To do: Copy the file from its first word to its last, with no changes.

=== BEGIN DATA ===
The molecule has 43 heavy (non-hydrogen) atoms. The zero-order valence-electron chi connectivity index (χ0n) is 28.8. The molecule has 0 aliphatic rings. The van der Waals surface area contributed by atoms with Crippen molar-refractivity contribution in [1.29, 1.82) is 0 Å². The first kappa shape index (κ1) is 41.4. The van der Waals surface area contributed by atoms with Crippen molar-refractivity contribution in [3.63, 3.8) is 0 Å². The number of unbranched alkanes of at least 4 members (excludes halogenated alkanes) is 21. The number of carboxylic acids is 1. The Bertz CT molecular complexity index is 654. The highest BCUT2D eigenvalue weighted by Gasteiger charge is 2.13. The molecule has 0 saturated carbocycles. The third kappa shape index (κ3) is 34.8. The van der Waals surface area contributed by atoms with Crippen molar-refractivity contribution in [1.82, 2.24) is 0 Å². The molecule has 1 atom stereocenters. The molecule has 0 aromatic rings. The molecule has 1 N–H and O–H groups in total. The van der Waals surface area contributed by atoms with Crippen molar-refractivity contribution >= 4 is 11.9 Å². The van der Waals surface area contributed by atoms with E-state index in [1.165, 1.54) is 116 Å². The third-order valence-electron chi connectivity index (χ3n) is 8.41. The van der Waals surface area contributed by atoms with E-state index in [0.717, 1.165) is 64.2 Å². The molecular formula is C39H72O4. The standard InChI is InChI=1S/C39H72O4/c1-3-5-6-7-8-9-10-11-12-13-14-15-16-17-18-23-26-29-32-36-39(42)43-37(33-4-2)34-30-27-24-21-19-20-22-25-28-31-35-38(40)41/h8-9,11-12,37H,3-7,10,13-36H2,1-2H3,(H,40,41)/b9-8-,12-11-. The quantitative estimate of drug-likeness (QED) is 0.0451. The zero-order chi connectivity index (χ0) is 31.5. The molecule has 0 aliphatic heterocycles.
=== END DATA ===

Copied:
The molecule has 43 heavy (non-hydrogen) atoms. The zero-order valence-electron chi connectivity index (χ0n) is 28.8. The molecule has 0 aliphatic rings. The van der Waals surface area contributed by atoms with Crippen molar-refractivity contribution in [1.29, 1.82) is 0 Å². The first kappa shape index (κ1) is 41.4. The van der Waals surface area contributed by atoms with Crippen molar-refractivity contribution in [3.63, 3.8) is 0 Å². The number of unbranched alkanes of at least 4 members (excludes halogenated alkanes) is 21. The number of carboxylic acids is 1. The Bertz CT molecular complexity index is 654. The highest BCUT2D eigenvalue weighted by Gasteiger charge is 2.13. The molecule has 0 saturated carbocycles. The third kappa shape index (κ3) is 34.8. The van der Waals surface area contributed by atoms with Crippen molar-refractivity contribution in [1.82, 2.24) is 0 Å². The molecule has 1 atom stereocenters. The molecule has 0 aromatic rings. The molecule has 1 N–H and O–H groups in total. The van der Waals surface area contributed by atoms with Crippen molar-refractivity contribution >= 4 is 11.9 Å². The van der Waals surface area contributed by atoms with E-state index in [1.165, 1.54) is 116 Å². The third-order valence-electron chi connectivity index (χ3n) is 8.41. The van der Waals surface area contributed by atoms with E-state index in [0.717, 1.165) is 64.2 Å². The molecular formula is C39H72O4. The standard InChI is InChI=1S/C39H72O4/c1-3-5-6-7-8-9-10-11-12-13-14-15-16-17-18-23-26-29-32-36-39(42)43-37(33-4-2)34-30-27-24-21-19-20-22-25-28-31-35-38(40)41/h8-9,11-12,37H,3-7,10,13-36H2,1-2H3,(H,40,41)/b9-8-,12-11-. The quantitative estimate of drug-likeness (QED) is 0.0451. The zero-order chi connectivity index (χ0) is 31.5. The molecule has 0 aliphatic heterocycles.